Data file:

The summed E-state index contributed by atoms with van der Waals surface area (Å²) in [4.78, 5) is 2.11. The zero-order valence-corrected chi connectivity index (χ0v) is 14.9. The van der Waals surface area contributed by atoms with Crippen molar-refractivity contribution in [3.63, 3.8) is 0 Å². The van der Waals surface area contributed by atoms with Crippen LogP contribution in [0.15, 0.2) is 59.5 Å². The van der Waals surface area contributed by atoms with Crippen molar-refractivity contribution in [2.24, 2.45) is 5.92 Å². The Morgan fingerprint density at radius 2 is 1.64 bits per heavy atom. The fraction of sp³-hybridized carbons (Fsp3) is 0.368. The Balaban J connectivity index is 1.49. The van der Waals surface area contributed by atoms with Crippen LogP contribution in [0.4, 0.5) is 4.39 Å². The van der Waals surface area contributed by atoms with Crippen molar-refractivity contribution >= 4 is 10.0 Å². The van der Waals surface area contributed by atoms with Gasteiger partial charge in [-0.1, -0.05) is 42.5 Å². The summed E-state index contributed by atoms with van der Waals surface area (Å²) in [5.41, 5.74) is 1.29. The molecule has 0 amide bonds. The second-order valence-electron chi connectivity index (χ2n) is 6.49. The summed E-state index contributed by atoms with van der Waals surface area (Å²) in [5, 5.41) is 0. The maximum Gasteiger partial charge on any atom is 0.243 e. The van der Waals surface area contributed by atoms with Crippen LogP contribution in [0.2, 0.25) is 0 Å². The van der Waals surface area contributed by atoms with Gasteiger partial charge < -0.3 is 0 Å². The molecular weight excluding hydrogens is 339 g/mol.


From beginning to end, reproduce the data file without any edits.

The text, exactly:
The summed E-state index contributed by atoms with van der Waals surface area (Å²) in [4.78, 5) is 2.11. The zero-order valence-corrected chi connectivity index (χ0v) is 14.9. The van der Waals surface area contributed by atoms with Crippen molar-refractivity contribution in [3.63, 3.8) is 0 Å². The van der Waals surface area contributed by atoms with Crippen LogP contribution in [0.15, 0.2) is 59.5 Å². The van der Waals surface area contributed by atoms with Crippen molar-refractivity contribution in [2.24, 2.45) is 5.92 Å². The Morgan fingerprint density at radius 2 is 1.64 bits per heavy atom. The fraction of sp³-hybridized carbons (Fsp3) is 0.368. The Balaban J connectivity index is 1.49. The van der Waals surface area contributed by atoms with Crippen LogP contribution in [0.4, 0.5) is 4.39 Å². The van der Waals surface area contributed by atoms with Crippen molar-refractivity contribution >= 4 is 10.0 Å². The van der Waals surface area contributed by atoms with Gasteiger partial charge in [-0.1, -0.05) is 42.5 Å². The summed E-state index contributed by atoms with van der Waals surface area (Å²) in [5.41, 5.74) is 1.29. The molecule has 0 amide bonds. The second-order valence-electron chi connectivity index (χ2n) is 6.49. The summed E-state index contributed by atoms with van der Waals surface area (Å²) in [5, 5.41) is 0. The maximum Gasteiger partial charge on any atom is 0.243 e. The van der Waals surface area contributed by atoms with Crippen LogP contribution in [0.2, 0.25) is 0 Å². The van der Waals surface area contributed by atoms with Gasteiger partial charge < -0.3 is 0 Å². The molecular weight excluding hydrogens is 339 g/mol.